‘On This Day I Complete My Thirty-Sixth Year’ describes the poet’s own opinion of the youthful, passionate life he has lived. The most important images of this text are those which refer to themes of glory and heroism. The last five stanzas in particular are filled with interesting references to “manhood,” a “soldier’s grave,” dying an “honourable death” and various other elements of battle.
Byron uses these images to depict a change in his own demeanour and a desire to end his life as a man worthy of having lived at all. The poem was written on Byron’s birthday, the 22nd of January in Missolonghi, Greece.
The Destruction of Seannacherib
This is one of a number of piece Lord Byron wrote with a focus on biblical subject matter and imagery. It tells the story of the Assyrian king Sennacherib who attempted to capture Jerusalem but was struck down by the Angel of Death, along with his army. The poem was first published in 1815 in Hebrew Melodies.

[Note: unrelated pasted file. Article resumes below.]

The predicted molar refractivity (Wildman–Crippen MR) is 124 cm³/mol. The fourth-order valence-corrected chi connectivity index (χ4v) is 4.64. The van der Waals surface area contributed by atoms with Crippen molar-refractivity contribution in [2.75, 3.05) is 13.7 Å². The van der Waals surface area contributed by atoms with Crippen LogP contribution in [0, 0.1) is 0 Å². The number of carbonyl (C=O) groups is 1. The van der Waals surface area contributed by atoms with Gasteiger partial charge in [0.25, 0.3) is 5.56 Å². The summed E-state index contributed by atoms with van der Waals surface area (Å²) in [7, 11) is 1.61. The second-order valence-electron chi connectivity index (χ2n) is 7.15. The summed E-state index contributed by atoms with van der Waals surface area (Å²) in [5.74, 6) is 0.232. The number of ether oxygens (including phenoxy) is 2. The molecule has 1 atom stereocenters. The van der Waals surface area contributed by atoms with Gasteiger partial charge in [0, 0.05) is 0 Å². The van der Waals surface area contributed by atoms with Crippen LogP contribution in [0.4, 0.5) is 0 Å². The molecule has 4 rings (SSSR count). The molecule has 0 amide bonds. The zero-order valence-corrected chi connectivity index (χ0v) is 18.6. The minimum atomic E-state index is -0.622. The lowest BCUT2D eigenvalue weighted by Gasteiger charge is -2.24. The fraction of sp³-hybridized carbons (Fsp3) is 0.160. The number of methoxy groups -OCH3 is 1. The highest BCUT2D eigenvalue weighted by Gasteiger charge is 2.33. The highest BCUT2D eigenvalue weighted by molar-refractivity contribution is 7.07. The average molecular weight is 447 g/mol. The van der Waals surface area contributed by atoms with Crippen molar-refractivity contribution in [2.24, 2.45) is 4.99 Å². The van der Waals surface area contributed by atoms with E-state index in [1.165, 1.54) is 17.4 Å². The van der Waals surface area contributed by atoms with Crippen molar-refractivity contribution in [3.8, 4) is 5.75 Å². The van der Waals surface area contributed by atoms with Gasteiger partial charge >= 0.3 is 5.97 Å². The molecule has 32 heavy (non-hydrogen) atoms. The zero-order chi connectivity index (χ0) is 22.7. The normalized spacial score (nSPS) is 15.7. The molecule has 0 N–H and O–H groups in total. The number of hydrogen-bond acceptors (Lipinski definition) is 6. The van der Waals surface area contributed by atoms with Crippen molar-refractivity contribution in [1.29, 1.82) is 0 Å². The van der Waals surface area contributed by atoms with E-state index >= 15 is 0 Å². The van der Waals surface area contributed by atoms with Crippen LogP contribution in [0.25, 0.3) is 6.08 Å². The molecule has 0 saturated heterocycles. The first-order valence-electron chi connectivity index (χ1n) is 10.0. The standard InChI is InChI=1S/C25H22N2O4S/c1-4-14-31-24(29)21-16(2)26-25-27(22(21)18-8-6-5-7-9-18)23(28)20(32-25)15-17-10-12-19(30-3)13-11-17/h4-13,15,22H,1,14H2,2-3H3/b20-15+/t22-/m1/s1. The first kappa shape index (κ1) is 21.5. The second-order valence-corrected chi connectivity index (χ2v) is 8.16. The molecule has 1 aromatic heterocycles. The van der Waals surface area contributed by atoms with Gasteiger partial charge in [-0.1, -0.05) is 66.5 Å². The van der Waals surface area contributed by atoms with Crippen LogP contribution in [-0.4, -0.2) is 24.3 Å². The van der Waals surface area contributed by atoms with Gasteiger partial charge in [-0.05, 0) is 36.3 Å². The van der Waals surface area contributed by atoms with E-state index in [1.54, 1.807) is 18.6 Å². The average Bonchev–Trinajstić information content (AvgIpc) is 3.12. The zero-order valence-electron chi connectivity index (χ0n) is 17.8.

Thou Whose Spell Can Raise the Dead
‘Though Whose Spell Can Raise the Dead’ is told from the perspective of the prophet Samuel and describes the fate of Saul and his sons. Before reading this piece it is important to know that “Saul” refers to Saul of Tarsus. His story is told in the First Book of Samuel.
The poem begins with Saul asking that Samuel come forth and be made to answer questions about Saul’s future. Samuel declares that Saul and his sons will soon join him in the afterlife. He has only one more day to live and then will become a part of the earth, just as Samuel is.
This piece, one of Lord Byron’s best known, is satiric in nature. It is based on the legend of Don Juan. Don Juan is a fictional Italian character who has since become the basis for many other stories and womanizing men. He is always proud of the ease with which he gains and leaves women and his life is filled with periods of violence and a tendency to gamble. In some versions of Don Juan’s story the man dies tragically, in others he enters into death willingly submitting to Hell.
In Byron’s version, which consists of an incomplete 17 cantos, the story is reversed. Don Juan becomes someone who is easily seduced and controlled by women, rather than the other way around. As soon as the first two cantos of ‘Don Juan’ were published in 1819 the poem became immensely popular, even though (and likely because) it was criticized for its immorality.